The reference frame of visual motion priming depends on underlying motion mechanisms
Journal of Vision
Several different types of motion mechanisms function in the human visual system. The purpose of this study was to clarify the type of reference frame, such as retinotopic and spatiotopic frames of reference, at which those different motion mechanisms function. To achieve this, we used a phenomenon called visual motion priming, in which the perceived direction of a directionally ambiguous test stimulus is influenced by the moving direction of a preceding stimulus. Previous studies have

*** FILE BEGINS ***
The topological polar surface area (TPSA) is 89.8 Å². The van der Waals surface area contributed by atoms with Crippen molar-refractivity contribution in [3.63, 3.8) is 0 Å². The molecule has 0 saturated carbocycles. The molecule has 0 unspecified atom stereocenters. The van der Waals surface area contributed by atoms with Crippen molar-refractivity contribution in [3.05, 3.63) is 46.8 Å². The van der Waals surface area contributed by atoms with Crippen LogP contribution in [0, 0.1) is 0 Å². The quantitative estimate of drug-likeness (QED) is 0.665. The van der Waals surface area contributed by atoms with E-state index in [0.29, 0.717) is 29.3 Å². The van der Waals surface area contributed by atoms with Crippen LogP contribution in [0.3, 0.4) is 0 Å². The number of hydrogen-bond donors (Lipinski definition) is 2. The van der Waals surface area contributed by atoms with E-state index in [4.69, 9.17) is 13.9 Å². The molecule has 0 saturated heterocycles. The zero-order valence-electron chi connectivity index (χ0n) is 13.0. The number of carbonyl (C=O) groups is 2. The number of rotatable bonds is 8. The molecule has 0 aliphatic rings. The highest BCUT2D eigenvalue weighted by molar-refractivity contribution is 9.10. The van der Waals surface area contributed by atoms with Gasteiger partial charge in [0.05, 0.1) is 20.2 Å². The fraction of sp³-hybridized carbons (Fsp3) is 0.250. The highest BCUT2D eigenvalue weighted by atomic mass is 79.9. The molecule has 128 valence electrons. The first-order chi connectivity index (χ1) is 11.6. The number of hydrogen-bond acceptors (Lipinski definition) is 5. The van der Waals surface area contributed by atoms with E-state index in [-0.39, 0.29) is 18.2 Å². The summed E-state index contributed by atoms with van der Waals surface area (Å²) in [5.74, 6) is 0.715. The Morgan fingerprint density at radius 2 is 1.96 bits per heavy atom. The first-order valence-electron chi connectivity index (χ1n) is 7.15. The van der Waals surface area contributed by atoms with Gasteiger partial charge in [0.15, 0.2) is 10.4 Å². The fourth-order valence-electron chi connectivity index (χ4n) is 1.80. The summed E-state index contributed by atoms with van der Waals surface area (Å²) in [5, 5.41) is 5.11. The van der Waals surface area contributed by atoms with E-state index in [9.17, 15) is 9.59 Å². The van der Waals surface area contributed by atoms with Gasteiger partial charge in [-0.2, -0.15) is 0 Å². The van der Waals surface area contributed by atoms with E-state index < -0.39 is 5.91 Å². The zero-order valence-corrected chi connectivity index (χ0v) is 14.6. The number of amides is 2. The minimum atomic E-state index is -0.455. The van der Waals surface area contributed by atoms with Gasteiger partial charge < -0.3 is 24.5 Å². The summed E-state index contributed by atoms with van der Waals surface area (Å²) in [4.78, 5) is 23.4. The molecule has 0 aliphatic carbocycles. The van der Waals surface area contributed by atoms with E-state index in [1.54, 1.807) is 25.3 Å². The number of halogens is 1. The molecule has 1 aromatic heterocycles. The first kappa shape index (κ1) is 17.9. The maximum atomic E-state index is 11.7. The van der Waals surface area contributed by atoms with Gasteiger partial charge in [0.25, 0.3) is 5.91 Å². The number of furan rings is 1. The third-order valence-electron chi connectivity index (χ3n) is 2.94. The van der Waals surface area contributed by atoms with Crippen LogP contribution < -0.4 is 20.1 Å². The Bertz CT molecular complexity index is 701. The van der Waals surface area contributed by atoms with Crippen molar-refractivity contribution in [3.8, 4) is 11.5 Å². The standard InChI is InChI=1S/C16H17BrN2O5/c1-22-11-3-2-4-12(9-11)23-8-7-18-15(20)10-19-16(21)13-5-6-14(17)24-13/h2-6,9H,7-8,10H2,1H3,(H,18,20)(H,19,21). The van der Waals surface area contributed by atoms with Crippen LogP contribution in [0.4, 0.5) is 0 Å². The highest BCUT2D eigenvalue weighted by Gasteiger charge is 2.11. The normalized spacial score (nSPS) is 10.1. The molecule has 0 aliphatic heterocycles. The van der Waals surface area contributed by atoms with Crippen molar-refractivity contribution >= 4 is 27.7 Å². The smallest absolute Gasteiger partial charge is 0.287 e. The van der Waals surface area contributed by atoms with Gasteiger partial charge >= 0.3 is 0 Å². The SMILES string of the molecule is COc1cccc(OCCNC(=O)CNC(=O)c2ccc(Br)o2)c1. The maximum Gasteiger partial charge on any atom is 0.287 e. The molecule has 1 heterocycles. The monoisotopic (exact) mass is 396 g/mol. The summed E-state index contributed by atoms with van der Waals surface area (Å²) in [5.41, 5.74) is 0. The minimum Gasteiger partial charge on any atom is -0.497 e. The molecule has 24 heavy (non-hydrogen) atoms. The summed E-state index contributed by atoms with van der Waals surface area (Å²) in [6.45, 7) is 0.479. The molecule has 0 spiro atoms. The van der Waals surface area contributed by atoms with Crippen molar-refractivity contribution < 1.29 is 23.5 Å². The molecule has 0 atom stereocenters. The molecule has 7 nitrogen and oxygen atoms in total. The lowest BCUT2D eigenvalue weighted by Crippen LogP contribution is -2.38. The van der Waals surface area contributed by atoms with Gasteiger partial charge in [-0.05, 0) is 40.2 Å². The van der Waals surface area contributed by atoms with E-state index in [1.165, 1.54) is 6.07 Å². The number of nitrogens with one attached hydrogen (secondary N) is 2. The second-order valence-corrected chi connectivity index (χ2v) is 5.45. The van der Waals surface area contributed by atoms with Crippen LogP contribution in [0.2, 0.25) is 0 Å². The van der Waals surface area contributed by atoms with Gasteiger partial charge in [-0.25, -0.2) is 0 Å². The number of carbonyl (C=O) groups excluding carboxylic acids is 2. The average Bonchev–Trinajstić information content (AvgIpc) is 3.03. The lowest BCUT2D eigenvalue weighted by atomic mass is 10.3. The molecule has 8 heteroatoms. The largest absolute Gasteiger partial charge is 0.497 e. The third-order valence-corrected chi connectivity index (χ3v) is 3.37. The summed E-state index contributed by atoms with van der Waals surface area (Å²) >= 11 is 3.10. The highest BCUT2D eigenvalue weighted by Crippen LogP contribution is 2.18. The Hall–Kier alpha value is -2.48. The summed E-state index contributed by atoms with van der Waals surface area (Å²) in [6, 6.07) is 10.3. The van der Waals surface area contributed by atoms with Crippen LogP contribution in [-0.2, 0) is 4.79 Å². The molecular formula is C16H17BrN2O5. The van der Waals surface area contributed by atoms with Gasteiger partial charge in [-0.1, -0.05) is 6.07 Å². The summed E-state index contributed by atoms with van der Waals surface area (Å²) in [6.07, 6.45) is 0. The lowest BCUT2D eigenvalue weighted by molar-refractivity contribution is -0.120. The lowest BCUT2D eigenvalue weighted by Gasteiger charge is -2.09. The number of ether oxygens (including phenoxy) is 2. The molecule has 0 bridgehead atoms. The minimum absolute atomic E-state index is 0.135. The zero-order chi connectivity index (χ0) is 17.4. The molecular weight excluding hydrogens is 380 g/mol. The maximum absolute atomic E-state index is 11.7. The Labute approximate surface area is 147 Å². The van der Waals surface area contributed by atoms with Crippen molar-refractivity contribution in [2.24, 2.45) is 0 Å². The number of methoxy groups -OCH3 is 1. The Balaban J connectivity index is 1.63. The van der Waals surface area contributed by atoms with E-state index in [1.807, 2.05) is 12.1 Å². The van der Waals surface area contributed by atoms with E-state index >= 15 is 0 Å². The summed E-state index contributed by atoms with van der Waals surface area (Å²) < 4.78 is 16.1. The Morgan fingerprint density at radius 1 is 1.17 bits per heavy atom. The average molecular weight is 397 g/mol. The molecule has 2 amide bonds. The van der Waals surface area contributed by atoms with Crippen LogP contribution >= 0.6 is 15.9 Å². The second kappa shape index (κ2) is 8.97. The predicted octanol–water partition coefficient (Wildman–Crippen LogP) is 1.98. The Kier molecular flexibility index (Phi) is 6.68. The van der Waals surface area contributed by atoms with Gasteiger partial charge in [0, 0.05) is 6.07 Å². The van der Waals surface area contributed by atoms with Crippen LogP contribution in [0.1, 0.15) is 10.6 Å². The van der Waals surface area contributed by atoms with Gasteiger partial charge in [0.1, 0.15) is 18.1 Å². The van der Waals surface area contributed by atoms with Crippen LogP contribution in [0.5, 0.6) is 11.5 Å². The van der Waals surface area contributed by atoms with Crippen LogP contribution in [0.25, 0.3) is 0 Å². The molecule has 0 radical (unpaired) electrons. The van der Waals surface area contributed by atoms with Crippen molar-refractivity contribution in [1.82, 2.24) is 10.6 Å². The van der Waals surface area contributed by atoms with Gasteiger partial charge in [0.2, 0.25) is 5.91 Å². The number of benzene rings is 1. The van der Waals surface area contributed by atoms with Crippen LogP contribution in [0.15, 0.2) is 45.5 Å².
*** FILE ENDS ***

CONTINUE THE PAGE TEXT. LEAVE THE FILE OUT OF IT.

... udies have indicated that negative motion priming is induced by a low-level motion mechanism, such as a first-order motion sensor, whereas positive motion priming is induced by a high-level motion mechanism, such as a feature-tracking system. In the experiments, subjects made a saccade after the termination of a smoothly drifting priming stimulus and judged the perceived direction of a 1808 phase-shifted sine-wave grating presented subsequently in retinotopic or screen-based spatiotopic coordinates. By manipulating the stimulus parameters, such as primer duration, velocity, and contrast, both positive and negative priming were observed. We found that positive priming was observed in spatiotopic coordinates, whereas negative priming was observed in retinotopic coordinates. Prominent positive priming in spatiotopic coordinates was observed only when the interval between the priming and test stimuli was longer than around 600 ms. This delayed priming effect was not caused by saccadic eye movements. These results suggest that a low-level motion mechanism functions in retinotopic coordinates, whereas a high-level motion mechanism functions in spatiotopic coordinates, in which the representation builds up slowly.